Harvard MBAs Are Saying No To BankingIt Might be the Right Time to Get In

Old storied college campus and a big lawn

Bloomberg posted an article that discussed how far out of favor Wall Street has fallen in the eyes of Harvard MBAs.

The article quotes a recent preliminary survey of this years graduates. The results show that only 4% intend to join an investment bank after receiving their MBA. Only 1 person amongst the top 5% expressed interest.

This is in sharp contrast to 2007 (just prior to the crash of the financial markets) when 13% chose to go into investment banking.

Where are they going instead?

Technology and startups. 17% of the class is going to join a technology company up from 7% in 2007, while 16% are going to startups.

Should you follow?

Perhaps not. In a famous, often cited study, a consulting firm coined a theory called the “Harvard MBA Indicator”. The study basically found that when more than 30% of Harvard’s MBAs end up in market-sensitive jobs, which is basically defined as investment banking, private equity and hedge funds, it’s a long-term sell signal. If that number is less than 10% it’s a long-term buy signal.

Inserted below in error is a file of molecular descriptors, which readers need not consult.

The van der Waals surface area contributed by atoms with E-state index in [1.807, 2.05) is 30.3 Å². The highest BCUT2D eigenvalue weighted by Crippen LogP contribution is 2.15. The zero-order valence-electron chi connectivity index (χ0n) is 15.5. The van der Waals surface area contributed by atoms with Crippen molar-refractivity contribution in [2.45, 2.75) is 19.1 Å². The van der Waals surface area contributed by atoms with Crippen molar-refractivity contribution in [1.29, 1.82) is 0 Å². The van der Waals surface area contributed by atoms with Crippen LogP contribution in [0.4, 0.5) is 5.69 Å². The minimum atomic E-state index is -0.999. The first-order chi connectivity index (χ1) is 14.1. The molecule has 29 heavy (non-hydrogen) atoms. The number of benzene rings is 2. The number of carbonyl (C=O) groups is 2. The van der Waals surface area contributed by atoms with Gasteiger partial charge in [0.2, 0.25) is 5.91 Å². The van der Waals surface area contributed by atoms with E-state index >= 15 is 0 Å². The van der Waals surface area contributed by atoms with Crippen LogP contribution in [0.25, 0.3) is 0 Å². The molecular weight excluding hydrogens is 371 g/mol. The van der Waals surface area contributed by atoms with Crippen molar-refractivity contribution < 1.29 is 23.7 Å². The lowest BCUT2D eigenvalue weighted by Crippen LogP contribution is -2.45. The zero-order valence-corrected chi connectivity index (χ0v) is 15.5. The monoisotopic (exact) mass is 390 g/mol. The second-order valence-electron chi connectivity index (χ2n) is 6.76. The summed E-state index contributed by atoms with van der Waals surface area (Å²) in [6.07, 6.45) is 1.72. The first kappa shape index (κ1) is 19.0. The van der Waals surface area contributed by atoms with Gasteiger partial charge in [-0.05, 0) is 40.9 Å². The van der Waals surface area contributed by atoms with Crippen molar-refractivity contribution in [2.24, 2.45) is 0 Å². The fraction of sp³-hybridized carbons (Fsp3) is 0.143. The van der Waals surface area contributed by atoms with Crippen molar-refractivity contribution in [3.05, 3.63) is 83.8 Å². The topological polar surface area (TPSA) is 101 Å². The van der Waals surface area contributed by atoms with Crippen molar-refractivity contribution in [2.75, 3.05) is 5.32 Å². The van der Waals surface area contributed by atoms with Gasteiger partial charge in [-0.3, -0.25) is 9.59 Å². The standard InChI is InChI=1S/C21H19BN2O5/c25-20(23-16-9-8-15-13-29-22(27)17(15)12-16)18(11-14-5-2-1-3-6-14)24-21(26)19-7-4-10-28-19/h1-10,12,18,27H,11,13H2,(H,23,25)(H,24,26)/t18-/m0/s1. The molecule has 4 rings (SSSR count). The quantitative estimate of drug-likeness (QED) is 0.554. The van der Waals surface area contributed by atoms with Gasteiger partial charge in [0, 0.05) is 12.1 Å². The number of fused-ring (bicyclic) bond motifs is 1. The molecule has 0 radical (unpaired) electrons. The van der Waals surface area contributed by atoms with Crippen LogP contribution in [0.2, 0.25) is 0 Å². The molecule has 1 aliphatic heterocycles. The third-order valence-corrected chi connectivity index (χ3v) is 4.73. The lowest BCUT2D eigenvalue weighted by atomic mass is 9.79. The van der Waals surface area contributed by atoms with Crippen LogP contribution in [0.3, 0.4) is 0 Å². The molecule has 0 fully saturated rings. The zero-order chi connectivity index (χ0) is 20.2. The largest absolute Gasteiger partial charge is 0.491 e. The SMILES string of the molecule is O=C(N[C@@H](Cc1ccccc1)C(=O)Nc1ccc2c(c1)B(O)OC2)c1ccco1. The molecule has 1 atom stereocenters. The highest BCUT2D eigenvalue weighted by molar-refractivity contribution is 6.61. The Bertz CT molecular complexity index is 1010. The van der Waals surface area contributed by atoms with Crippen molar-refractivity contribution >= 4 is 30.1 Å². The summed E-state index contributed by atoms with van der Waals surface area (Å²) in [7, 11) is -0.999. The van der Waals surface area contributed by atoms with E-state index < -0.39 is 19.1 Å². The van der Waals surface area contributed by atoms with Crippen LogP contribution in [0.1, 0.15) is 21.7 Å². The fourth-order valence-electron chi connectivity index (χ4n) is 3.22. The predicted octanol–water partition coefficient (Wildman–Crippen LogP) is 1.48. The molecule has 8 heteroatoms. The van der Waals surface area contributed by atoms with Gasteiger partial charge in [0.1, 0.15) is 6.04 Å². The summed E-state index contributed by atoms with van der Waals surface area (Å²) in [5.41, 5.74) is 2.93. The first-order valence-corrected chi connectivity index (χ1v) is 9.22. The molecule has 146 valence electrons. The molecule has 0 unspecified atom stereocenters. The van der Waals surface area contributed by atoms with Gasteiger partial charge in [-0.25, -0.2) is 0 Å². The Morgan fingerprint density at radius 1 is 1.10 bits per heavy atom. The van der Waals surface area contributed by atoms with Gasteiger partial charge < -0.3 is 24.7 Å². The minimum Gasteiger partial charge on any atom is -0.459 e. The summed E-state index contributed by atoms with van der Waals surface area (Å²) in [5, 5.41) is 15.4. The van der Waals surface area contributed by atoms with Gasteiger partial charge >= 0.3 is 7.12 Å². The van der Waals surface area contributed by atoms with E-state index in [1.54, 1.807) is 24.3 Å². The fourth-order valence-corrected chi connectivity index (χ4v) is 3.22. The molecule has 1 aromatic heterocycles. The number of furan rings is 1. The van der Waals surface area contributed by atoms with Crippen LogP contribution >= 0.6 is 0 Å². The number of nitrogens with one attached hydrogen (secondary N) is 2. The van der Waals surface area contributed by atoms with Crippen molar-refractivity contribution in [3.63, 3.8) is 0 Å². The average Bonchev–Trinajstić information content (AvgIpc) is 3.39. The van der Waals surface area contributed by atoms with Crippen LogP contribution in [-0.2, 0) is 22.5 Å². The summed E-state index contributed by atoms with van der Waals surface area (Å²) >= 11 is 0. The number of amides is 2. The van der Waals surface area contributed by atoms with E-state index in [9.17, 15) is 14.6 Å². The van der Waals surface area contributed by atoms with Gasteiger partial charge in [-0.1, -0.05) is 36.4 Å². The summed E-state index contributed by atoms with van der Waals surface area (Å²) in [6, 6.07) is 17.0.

This theory has played out in history. The sell signal was strongest at the peak of the market in 1987, 2000-2002, and in 2007-2008, which makes intuitive sense. Human psychology results in a strong herd mentality. There is no difference when it comes to choosing a career. This plays out across colleges and graduate schools as jobseekers tend to target hot markets after they have peaked thereby missing the next peak.

So, with MBAs choosing to avoid Wall Street and finance, perhaps it’s the right time be a contrarian.

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Trendy Thomas is a team of Tapwage journalists who stay abreast of the latest news and gossip from the world of business and recruiting, so you always have the latest scoop.